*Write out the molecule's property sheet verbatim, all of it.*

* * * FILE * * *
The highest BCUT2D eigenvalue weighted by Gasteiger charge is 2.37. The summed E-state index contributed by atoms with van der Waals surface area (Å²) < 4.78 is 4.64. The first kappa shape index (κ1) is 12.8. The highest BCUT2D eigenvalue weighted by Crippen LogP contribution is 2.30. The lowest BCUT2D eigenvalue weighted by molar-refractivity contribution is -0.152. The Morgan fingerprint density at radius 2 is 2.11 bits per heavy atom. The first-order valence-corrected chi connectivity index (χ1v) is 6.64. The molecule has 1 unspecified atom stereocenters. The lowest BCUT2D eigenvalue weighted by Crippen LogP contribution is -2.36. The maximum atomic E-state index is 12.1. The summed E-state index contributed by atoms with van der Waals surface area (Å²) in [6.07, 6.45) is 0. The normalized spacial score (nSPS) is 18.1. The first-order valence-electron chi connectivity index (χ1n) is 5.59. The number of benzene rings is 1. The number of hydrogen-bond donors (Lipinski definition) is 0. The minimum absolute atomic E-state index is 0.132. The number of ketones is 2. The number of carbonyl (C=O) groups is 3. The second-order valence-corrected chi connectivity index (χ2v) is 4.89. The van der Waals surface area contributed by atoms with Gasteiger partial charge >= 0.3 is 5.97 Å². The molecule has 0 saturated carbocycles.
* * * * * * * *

The highest BCUT2D eigenvalue weighted by Gasteiger charge is 2.37. The summed E-state index contributed by atoms with van der Waals surface area (Å²) < 4.78 is 4.64. The first kappa shape index (κ1) is 12.8. The highest BCUT2D eigenvalue weighted by Crippen LogP contribution is 2.30. The lowest BCUT2D eigenvalue weighted by molar-refractivity contribution is -0.152. The Morgan fingerprint density at radius 2 is 2.11 bits per heavy atom. The first-order valence-corrected chi connectivity index (χ1v) is 6.64. The molecule has 1 unspecified atom stereocenters. The lowest BCUT2D eigenvalue weighted by Crippen LogP contribution is -2.36. The maximum atomic E-state index is 12.1. The summed E-state index contributed by atoms with van der Waals surface area (Å²) in [6.07, 6.45) is 0. The normalized spacial score (nSPS) is 18.1. The first-order valence-electron chi connectivity index (χ1n) is 5.59. The number of benzene rings is 1. The number of hydrogen-bond donors (Lipinski definition) is 0. The minimum absolute atomic E-state index is 0.132. The number of ketones is 2. The number of carbonyl (C=O) groups is 3. The second-order valence-corrected chi connectivity index (χ2v) is 4.89. The van der Waals surface area contributed by atoms with Gasteiger partial charge >= 0.3 is 5.97 Å². The molecule has 0 saturated carbocycles.